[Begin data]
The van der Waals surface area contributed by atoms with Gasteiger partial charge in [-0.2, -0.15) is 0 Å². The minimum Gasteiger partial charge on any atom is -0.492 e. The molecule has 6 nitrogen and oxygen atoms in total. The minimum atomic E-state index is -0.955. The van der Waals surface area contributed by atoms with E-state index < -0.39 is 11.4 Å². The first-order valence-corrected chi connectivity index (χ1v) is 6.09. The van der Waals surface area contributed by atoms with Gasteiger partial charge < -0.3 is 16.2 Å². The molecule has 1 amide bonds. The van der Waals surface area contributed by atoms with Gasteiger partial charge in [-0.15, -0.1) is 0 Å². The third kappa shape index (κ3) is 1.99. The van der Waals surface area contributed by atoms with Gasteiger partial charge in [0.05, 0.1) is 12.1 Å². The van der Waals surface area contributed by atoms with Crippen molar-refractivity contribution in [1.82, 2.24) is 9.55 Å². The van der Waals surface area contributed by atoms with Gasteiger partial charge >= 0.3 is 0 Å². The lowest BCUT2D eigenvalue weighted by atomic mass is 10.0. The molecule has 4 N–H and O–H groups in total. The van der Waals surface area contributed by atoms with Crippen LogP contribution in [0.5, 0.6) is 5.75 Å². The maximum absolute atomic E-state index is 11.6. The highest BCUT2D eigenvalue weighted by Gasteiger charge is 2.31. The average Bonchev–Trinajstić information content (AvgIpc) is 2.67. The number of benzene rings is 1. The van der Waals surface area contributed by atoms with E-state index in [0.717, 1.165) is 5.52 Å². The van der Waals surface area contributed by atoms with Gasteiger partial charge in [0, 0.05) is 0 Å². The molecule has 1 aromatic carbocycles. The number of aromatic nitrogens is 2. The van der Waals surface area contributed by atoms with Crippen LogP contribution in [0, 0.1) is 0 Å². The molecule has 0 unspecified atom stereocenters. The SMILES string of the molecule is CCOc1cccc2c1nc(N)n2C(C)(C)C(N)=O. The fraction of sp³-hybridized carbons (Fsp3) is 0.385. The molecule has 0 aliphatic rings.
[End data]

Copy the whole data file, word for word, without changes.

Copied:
The van der Waals surface area contributed by atoms with Gasteiger partial charge in [-0.2, -0.15) is 0 Å². The minimum Gasteiger partial charge on any atom is -0.492 e. The molecule has 6 nitrogen and oxygen atoms in total. The minimum atomic E-state index is -0.955. The van der Waals surface area contributed by atoms with E-state index < -0.39 is 11.4 Å². The first-order valence-corrected chi connectivity index (χ1v) is 6.09. The van der Waals surface area contributed by atoms with Gasteiger partial charge < -0.3 is 16.2 Å². The molecule has 1 amide bonds. The van der Waals surface area contributed by atoms with Gasteiger partial charge in [-0.15, -0.1) is 0 Å². The third kappa shape index (κ3) is 1.99. The van der Waals surface area contributed by atoms with Gasteiger partial charge in [0.05, 0.1) is 12.1 Å². The van der Waals surface area contributed by atoms with Crippen molar-refractivity contribution in [1.82, 2.24) is 9.55 Å². The van der Waals surface area contributed by atoms with Gasteiger partial charge >= 0.3 is 0 Å². The lowest BCUT2D eigenvalue weighted by atomic mass is 10.0. The molecule has 4 N–H and O–H groups in total. The van der Waals surface area contributed by atoms with Crippen LogP contribution in [0.5, 0.6) is 5.75 Å². The maximum absolute atomic E-state index is 11.6. The highest BCUT2D eigenvalue weighted by Gasteiger charge is 2.31. The average Bonchev–Trinajstić information content (AvgIpc) is 2.67. The number of benzene rings is 1. The van der Waals surface area contributed by atoms with E-state index in [0.717, 1.165) is 5.52 Å². The van der Waals surface area contributed by atoms with Gasteiger partial charge in [0, 0.05) is 0 Å². The molecule has 1 aromatic carbocycles. The number of aromatic nitrogens is 2. The van der Waals surface area contributed by atoms with Crippen LogP contribution in [0, 0.1) is 0 Å². The molecule has 0 unspecified atom stereocenters. The SMILES string of the molecule is CCOc1cccc2c1nc(N)n2C(C)(C)C(N)=O. The fraction of sp³-hybridized carbons (Fsp3) is 0.385. The molecule has 0 aliphatic rings.